Why I recommend it: This one is also contemporary masked as science fiction so it is a good transition into the genre. It also will help lead you into some of the books further down the recommendation list. 

The Psion Chronicles by Wendy Brotherlin
Summary: The global Ebola-X pandemic of 2022 lasted five months, two weeks, and six days before a cure could be found. In its wake, it left a generation of psionic freaks, who can turn a single thought into a weapon...or worse. Fifteen-year-old Devon McWilliams is one of those freaks, but Devon rates a big fat zero on the scale of cool psychic abilities. Days after escaping from his psionic detainment facility, the military intercepts him. Regaining consciousness, Devon finds himself restrained aboard a military airship headed toward certain death. Aboard this one-way flight to doom are six other psions. One of them, a telepath named Bai Lee Chen, claims to have the means to escape. All the others have to do is convince her that they're worthy of freedom by allowing her to telepathically replay their memories. The last thing Devon wants to do is reveal his useless plant-talking prowess to this destroy-you-with-a-thought crew. To complicate matters further, he's crushing hard on Alya, the group's lovely healer. Devon knows he must keep his wits about him if he's going to survive this wild ride. And that's going to be a tricky thing to do around a telepath who seems to have a diabolical agenda all her own." 
Why I recommend it: The first book in the series (and the only one currently published) has such a good premise and story line. I read it as an ARC and immediately fell in love. There is a lot of mystery and suspense in it that makes you really think.
Earth & Sky Series by Megan Crewe
Summary: Seventeen-year-old Skylar has been haunted for as long as she can remember by fleeting yet powerful sensations that something is horribly wrong. But despite the panic attacks tormenting her, nothing ever happens, and Sky’s beginning to think she’s crazy. Then she meets a mysterious, otherworldly boy named Win and discovers the shocking truth her premonitions have tapped into: our world no longer belongs to us. For thousands of years, Earth has been at the mercy of alien scientists who care nothing for its inhabitants and are using us as the unwitting subjects of their time-manipulating experiments. Win belongs to a rebel faction seeking to put a stop to it, and he needs Skylar’s help--but with each shift in the past, the very fabric of reality is unraveling, and soon there may be no Earth left to save.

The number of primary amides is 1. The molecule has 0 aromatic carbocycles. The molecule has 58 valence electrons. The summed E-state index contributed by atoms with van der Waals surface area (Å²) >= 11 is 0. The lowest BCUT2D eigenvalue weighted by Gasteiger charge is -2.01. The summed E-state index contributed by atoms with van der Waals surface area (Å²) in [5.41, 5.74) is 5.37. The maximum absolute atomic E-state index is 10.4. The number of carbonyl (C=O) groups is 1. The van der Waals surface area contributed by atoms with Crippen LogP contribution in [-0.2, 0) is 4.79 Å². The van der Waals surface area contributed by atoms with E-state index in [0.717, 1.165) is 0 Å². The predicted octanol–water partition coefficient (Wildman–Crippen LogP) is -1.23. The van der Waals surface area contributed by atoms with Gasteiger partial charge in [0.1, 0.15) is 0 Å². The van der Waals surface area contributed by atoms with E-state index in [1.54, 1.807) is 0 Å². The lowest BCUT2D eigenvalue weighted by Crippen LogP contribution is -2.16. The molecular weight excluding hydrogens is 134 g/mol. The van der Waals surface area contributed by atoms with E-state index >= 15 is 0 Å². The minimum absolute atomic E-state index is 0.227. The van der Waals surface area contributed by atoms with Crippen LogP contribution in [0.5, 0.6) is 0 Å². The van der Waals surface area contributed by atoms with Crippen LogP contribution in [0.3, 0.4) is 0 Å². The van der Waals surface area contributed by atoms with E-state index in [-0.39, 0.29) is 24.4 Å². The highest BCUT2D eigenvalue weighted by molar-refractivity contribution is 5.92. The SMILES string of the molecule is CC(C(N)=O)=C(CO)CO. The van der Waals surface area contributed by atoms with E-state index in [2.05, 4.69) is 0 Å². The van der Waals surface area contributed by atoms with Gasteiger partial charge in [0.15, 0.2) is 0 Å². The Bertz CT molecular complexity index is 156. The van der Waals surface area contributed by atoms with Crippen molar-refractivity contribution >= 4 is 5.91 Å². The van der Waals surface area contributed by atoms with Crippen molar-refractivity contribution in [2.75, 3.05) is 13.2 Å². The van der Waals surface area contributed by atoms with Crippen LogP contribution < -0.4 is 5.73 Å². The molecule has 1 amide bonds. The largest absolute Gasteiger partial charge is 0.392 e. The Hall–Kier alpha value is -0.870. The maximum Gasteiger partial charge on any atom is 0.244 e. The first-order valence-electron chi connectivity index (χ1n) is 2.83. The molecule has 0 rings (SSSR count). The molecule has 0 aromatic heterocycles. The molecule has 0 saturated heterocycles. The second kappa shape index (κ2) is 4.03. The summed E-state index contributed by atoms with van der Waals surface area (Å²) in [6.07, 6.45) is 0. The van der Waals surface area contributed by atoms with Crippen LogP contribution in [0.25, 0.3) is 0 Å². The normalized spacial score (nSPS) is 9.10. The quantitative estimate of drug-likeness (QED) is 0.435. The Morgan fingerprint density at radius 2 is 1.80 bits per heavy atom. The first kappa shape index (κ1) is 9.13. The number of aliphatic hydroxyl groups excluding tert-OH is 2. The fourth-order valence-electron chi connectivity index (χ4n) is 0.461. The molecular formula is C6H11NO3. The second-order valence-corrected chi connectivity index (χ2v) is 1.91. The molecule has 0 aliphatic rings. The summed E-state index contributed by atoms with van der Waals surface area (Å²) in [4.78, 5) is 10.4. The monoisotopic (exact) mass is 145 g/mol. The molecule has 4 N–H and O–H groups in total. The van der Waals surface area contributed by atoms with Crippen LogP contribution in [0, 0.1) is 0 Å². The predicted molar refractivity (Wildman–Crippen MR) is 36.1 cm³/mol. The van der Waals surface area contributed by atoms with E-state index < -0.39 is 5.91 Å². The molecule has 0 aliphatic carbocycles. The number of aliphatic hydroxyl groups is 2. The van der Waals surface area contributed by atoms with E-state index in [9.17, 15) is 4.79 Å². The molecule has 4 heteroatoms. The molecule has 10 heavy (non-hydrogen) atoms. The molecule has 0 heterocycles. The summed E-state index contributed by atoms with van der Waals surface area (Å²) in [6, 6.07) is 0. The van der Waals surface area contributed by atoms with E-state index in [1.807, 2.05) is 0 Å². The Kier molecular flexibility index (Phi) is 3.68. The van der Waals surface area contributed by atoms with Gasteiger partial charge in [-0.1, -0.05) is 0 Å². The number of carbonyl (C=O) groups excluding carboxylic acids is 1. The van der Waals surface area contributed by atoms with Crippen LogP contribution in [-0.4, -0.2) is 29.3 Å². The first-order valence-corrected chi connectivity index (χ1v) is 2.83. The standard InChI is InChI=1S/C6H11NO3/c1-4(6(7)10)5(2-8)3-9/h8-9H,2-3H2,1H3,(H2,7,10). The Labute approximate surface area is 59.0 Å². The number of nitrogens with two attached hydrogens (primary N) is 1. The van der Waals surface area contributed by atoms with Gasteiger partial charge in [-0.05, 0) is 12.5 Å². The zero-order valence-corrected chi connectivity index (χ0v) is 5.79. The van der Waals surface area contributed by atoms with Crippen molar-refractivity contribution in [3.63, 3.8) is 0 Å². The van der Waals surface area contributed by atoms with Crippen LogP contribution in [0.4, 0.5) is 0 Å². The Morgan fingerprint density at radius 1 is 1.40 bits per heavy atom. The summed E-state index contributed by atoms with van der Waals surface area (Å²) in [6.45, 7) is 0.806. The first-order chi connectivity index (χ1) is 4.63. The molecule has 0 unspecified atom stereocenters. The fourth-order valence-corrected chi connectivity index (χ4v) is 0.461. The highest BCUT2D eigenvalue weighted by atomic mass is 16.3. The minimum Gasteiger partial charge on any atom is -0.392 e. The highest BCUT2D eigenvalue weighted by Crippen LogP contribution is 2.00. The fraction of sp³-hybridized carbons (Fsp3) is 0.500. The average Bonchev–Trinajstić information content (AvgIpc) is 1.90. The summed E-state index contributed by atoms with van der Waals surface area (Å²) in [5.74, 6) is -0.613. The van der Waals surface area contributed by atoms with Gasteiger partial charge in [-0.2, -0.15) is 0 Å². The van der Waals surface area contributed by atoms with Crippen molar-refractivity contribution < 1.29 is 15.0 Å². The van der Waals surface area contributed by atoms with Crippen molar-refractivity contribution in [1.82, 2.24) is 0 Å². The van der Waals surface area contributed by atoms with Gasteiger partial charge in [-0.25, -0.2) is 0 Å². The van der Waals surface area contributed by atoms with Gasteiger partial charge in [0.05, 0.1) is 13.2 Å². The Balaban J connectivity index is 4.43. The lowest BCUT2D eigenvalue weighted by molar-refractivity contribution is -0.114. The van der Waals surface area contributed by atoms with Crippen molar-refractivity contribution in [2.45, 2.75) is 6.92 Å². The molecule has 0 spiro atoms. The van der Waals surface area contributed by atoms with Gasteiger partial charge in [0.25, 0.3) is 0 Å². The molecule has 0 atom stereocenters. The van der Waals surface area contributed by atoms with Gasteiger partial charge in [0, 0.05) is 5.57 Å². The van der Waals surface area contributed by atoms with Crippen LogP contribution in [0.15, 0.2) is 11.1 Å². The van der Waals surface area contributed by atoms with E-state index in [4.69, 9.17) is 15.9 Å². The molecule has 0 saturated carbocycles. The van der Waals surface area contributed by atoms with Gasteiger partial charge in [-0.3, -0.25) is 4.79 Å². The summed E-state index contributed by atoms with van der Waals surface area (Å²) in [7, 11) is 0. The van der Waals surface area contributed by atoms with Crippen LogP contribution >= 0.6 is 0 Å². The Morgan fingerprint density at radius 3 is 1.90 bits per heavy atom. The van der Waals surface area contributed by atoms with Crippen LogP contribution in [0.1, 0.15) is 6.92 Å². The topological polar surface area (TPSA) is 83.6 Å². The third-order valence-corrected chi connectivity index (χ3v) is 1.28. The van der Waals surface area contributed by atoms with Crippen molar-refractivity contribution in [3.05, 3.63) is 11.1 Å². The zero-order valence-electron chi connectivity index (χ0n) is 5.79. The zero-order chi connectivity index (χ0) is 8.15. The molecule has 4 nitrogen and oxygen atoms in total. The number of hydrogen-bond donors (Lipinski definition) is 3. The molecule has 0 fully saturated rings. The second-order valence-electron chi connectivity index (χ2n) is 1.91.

Why I recommend it: A Canadian author, aliens, and time travel. This one has it all.  I personally was disappointed by the ending, but some people might enjoy it. It is a quick and easy read and there is a more complex story than some of the ones on the first list.
I, Zombie by Hugh Howey

This book contains foul language and fouler descriptions of life as a zombie. It will offend most anyone, so proceed with caution or not at all.

And be forewarned: This is not a zombie book. This is a different sort of tale. It is a story about the unfortunate, about those who did not get away. It is a human story at its rotten heart. It is the reason we can't stop obsessing about these creatures, in whom we see all too much of ourselves.
Why I recommend it: This is a step up from the Escape From Furnace series. If you like Zombies and zombie mythology, this one is for you. It has such a unique perspective on zombies that I couldn't put it down.
The 100 by Kass Morgan

Ever since a devastating nuclear war, humanity has lived on spaceships far above Earth's radioactive surface. Now, one hundred juvenile delinquents - considered expendable by society - are being sent on a dangerous mission: to recolonize the planet. It could be their second chance at life... or it could be a suicide mission.

Clark was arrested for treason, though she's haunted by the memory of what she really did. Wells, the chancellor's son, came to Earth for the girl he loves - but will she ever forgive him? Reckless Bellamy fought his way onto the transport pod to protect his sister, the other half of the only pair of siblings in the universe. And Glass managed to escape back onto the ship, only to find that life there is just as dangerous as she feared it would be on Earth.